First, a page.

Monday, March 31, 2014

The Hawley Hamlet

Last fall I had the pleasure of visiting The Hawley Hamlet.  The Hawley Hamlet is a group of about 26 neighbors who decided to grow some of their own food.  It was an amazing evening.  I spent most of the evening in awe of the entire process.  There were sweet potatoes, large sweet potatoes.  There was butternut squash growing on tomato cages.  Hope for those with less space for gardening.  There was kale, strawberries, and of course, tomatoes.  You name it they seem to be growing it.


 
The 'instigator' of the project, Tim Rinne, has a goal to have at least one food from the garden on his plate 365 days per year.  Yes, I was amazed by all the food these neighbors are growing.  But what blew my mind away was level of community engagement.  One person started it, but others embraced the idea.  Even city government loves this project.  I just imagine all these people getting to know each other.  Imagine, a neighborhood where people talk to each other - face-to-face.  Reminds me of Mayberry and a simpler time.

If you want to know more about Tim Rinne and The Hawley Hamlet, check out the April edition of Mother Earth News.  If you want to start a garden, check with your local county extension office.  They will usually have a master gardener's program.  Local nurseries are also good sources of information.  After all, they want to sell gardening supplies.  If you are a little intimidated by the idea of gardening, start small.  Container and herb gardening are great ways to get started with gardening.

It's almost spring - I'm talking temperature, not the calendar.  I thought a recipe of asparagus, lettuce and lemon would be a good way to start off the gardening year.  To Hawley Hamlet, thanks for showing the rest of us the way.  I hope your project spreads all over the city. And Happy Gardening!


Roasted Asparagus and Spring Greens
with Lemon Shallot Vinaigrette

Serves 6.

Ingredients:

3 Tablespoons extra virgin olive oil
1 pound asparagus, ends trimmed
½ cup shallots, finely minced
¼ cup lemon juice, preferably fresh
2 teaspoons Dijon mustard
teaspoon black pepper
¼ teaspoon salt
6 cups baby spring greens
6 Tablespoons grated Parmesan cheese

Directions:

1.  Preheat oven to 400°F.
2.  Place asparagus on a large-rimmed baking sheet in a single layer.  Drizzle with one tablespoon olive oil.  Roast until crisp-tender, about 10 - 12 minutes.  Set aside to cool.
3.  Dressing. In a small bowl, whisk shallots, lemon juice, mustard, pepper, salt and remaining two tablespoons of olive oil until thoroughly blended.
4.  Toss greens with about one-half of dressing.  Place greens on a serving platter.  Top with asparagus spears.  Top asparagus with more dressing and cheese.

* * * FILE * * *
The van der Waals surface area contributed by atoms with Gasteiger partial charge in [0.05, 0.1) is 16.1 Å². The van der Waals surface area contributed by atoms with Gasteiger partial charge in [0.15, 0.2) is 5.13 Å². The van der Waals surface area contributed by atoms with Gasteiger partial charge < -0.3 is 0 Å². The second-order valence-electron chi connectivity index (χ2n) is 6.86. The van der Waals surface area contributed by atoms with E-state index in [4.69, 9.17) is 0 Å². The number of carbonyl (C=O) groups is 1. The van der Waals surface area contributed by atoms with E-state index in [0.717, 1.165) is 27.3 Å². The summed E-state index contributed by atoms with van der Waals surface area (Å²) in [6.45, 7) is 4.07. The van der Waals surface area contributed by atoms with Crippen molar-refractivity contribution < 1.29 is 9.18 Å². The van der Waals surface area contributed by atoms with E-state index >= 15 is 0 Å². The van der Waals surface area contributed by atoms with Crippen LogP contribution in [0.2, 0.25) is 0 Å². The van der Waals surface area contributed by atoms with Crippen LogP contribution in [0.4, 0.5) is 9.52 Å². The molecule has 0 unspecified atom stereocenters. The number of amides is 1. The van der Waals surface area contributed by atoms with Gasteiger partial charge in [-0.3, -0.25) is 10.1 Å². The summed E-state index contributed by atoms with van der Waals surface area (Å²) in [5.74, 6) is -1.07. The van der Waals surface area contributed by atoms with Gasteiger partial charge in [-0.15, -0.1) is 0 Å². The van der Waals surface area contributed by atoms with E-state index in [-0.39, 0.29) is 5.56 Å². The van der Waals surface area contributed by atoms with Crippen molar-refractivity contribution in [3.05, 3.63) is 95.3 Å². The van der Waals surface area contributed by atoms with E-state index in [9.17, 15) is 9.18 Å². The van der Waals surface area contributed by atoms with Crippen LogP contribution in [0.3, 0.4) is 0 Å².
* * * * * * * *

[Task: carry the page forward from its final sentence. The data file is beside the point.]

Monday, March 3, 2014

Time Brings About a Change

Back home, the old folks had a saying, "Time brings about a change".  I often think about that statement when I think about food, especially the food I grew up with.  We had greens with fat back.  Yes, fat back, no salt pork in my house.  Fried chicken was a common Sunday meal.  These are the foods I grew with and they are near and dear to my heart.

No I am a little older (okay, a lot older) and starting to think about my diet a little differently.  I still like the same foods.  That will not change.  One of my students told me that her father made collard greens in the Italian style.  I was horrified.  I had a collard green throw down with one of my students one day - Asian vs. southern US.  Of course, there was no winner.  I have to say that I finally got to see one of my favorite foods prepared in a different manner - and I liked Asian collard greens.  Sometimes you just gotta change.

Another food that I ate growing up was sweet potatoes.  We baked them and added butter.  We also candied them, butter and sugar - lots of sugar. We never added salt, pepper and garlic powder.  But like I said, sometimes you gotta change.  So here is a new recipe for sweet potatoes.  They are savory and not sweet.  And they are good!

Roasted Sweet Potatoes with Onions

Serves 6.

Ingredients:

4 medium sweet potatoes, about 2 pounds
1 medium yellow onion
2 Tablespoons extra-virgin olive oil
½ teaspoon garlic powder
½ teaspoon black pepper
½ teaspoon salt

Directions:

1.  Preheat oven to 425°F.

2.  Peel sweet potatoes and cut into 2-inch cubes.  Cut onion into 1-inch pieces.

3. Place sweet potatoes and onions in a large bowl.  Add olive oil and seasonings.  Stir to combine. 

4.  Spread mixture onto a rimmed cookie sheet.  Bake at 425°F for about 35 minutes or until tender, stirring occasionally.

If possible, roast vegetables in a metal pan.  Metal is a better conductor of heat than glass.  However, don't let the lack of a metal pan prevent you from making this recipe.  It will still be good, just not as crispy. 




Monday, February 10, 2014

Fun, Joy and Health!